FN: Yeah. We sort of took a different direction. Let's try this Act I scene, okay? Marvin???? Let's bring up the lights for Act I, scene 11! Okay? (MOTORIZED FLIES MOVING IN) ----- No, Marvin----- That's scene two ----- I don't want the thunderstorm, Marvin----- Marvin----- (THUNDER, LIGHTNING. THEN THUNDER AUDIO SLOWS DOWN AND STOPS) It's scene 11, Marvin. Take the sagebrush away. (MOTORIZED MOVEMENT) And bring in the street scene. (MOTORIZED MOVEMENT AND STOP) Little more. (MOTOR) Little more. (MOTOR) Little more. (MOTOR, BIG CRUNCH) . You busted the streetlight, Marvin. Bring it up. Bring it up. (MOTOR, CRUNCH) Never mind. Let's just do the scene. Pretend there's a streetlight-----
Let me hear it, sweetheart.


Blue moon of Manhattan
Keep on shining
I really need to find a job today
Blue moon of Manhattan
Keep on shining
Please shine up my little resume.

FN: Okay, good. Now let's put a body mike on you------ tape this to your cheek. No, no, not that cheek. (RUMBLE OF MIKE) There. That comfortable?

GK: No.

FN: You'll get used to it. Try the song again. BRING UP THE SOUND, MARVIN. (MIC FEEDS BACK) Not so loud. Okay. Again.


GK: (SINGS, W. REVERB) Blue moon of Manhattan
Keep on shining
I really need to find a job today

FN: Good. Great.Perfect. Cut. Okay---- Fiona??? Fiona! (FOOTSTEPS) Ah, here she is. Fiona, want you to meet Lefty.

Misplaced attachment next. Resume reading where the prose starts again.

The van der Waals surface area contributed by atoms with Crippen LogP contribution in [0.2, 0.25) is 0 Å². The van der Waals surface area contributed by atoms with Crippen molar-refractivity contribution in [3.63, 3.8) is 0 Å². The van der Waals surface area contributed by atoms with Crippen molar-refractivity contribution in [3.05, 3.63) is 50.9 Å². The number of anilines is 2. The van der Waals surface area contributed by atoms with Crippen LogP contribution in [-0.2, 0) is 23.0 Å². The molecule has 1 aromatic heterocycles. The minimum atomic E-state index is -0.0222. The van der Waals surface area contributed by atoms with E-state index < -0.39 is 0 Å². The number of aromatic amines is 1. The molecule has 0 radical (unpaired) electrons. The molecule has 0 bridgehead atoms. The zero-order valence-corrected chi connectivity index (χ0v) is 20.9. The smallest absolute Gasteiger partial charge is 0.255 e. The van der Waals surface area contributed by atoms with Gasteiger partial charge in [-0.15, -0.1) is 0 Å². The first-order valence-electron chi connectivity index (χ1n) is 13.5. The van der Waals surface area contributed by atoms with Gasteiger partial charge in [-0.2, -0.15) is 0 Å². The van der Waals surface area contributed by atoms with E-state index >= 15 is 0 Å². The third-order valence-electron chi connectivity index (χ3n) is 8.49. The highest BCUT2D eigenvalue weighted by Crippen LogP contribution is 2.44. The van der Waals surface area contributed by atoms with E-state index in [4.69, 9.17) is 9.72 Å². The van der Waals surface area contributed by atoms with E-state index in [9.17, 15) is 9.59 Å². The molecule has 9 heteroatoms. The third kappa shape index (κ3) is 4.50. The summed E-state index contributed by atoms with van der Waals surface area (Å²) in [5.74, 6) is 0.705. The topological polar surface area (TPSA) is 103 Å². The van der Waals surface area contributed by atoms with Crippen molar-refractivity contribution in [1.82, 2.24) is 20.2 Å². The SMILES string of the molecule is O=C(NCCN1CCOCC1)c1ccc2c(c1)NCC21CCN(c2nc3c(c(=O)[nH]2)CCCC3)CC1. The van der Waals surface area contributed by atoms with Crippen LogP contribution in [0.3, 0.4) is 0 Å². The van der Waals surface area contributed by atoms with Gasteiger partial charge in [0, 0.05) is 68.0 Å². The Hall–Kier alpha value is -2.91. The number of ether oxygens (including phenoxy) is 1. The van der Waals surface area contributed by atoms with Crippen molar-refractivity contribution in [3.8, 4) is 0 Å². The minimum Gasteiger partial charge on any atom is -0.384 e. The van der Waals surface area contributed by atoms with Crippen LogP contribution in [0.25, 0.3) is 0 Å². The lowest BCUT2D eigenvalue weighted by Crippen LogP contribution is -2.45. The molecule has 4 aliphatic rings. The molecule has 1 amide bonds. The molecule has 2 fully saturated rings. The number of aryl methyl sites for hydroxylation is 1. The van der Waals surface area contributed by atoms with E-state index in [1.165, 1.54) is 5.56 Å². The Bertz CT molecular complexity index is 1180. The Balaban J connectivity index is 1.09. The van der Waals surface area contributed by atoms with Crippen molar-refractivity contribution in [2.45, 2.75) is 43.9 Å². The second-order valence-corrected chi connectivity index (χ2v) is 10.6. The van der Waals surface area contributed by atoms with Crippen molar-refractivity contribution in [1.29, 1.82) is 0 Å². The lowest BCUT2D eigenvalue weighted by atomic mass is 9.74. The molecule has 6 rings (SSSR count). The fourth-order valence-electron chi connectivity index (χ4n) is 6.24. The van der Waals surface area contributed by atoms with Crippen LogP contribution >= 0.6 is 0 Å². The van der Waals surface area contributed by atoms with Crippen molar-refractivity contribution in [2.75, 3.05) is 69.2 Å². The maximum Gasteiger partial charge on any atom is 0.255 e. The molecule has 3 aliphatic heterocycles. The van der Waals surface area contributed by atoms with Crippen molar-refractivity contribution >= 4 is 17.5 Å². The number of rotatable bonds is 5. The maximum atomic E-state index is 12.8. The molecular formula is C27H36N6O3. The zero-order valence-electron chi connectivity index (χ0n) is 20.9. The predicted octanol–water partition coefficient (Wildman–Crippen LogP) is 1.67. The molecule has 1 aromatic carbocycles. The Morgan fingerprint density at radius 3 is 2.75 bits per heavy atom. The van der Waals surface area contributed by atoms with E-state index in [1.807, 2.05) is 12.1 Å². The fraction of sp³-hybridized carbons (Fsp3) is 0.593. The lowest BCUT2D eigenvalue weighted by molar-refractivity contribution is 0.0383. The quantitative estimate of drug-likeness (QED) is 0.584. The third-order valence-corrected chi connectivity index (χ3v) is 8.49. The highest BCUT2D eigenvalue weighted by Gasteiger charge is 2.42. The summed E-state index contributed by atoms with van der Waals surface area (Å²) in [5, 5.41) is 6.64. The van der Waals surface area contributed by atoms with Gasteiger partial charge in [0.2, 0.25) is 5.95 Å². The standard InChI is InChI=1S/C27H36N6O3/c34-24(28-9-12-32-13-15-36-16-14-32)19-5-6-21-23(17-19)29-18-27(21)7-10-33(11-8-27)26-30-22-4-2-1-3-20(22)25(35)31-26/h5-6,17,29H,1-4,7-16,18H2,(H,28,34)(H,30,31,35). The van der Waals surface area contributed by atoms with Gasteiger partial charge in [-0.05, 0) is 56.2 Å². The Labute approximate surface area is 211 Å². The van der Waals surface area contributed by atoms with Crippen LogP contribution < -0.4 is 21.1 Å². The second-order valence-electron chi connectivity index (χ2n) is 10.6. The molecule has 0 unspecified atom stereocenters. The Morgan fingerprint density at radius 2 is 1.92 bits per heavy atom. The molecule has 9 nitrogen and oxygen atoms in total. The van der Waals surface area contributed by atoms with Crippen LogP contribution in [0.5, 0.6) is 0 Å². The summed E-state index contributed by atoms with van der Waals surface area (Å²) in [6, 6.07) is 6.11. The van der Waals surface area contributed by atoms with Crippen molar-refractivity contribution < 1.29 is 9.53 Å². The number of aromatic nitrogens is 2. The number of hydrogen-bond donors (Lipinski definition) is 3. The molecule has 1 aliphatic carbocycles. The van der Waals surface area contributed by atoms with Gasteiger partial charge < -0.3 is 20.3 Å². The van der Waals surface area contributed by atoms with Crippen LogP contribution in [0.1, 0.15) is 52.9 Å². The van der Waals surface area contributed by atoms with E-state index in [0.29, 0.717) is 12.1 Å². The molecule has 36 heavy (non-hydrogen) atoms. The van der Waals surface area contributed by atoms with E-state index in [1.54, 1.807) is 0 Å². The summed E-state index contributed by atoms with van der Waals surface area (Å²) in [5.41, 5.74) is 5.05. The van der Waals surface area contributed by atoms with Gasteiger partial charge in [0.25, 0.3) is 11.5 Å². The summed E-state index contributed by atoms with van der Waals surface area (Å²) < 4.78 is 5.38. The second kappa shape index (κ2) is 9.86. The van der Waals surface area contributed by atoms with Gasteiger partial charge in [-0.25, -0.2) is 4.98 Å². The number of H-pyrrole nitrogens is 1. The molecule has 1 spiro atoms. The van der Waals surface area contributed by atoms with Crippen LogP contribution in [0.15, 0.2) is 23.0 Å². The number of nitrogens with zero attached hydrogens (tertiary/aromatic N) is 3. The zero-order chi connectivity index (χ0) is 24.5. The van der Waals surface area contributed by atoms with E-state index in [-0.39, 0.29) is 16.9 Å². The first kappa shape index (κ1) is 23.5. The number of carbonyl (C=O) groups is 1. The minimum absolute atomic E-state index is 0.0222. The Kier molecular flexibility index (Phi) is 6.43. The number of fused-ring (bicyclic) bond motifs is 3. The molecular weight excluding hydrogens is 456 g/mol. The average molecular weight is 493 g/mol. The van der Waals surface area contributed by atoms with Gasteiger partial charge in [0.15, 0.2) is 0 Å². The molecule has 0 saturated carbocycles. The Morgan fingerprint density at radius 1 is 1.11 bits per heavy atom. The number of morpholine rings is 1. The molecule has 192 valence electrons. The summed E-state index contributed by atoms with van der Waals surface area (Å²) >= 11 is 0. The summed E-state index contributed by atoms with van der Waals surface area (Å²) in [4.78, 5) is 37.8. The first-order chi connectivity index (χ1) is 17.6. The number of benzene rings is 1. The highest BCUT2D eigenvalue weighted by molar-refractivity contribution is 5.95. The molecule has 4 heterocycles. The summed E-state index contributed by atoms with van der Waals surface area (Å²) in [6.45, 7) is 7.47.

SS: Hi.

FN: Fiona is playing the part of Mary Lou, your girlfriend.

SS: Wonderful to meet you. I love your work. This is so great to meet you.

FN: So you're standing under the street lamp with your guitar and your suitcase because she's kicked you out and she comes walking down the street and there he is with her.

GK: Who?

FN: Jud.

GK: The new boyfriend?

FN: Right.

GK: Where is he?

TR: Right here.

GK: You're Jud?

TR: That's what it says on my script. Jud. J-u-d.

GK: He's the new boyfriend.

FN: Right.

GK: And she's leaving me for him. Jud.

FN: Right.

GK: When I saw the script originally, it was going to be----

FN: I know, but we just didn't think that was plausible, so we went this way. And she tells you it's over between you and her and you stand there, shocked, unable to speak, and they walk away arm in arm and you sing your song. Okay, sweetheart?

GK: Who wrote this crap?

FN: I did.

GK: Oh. So I stand here unable to speak. In shock.

FN: Right, sweetheart.

GK: I couldn't say something like "You've got to be kidding" or "You got rocks in your head" or "What did you have for breakfast ----- Dumb Flakes?"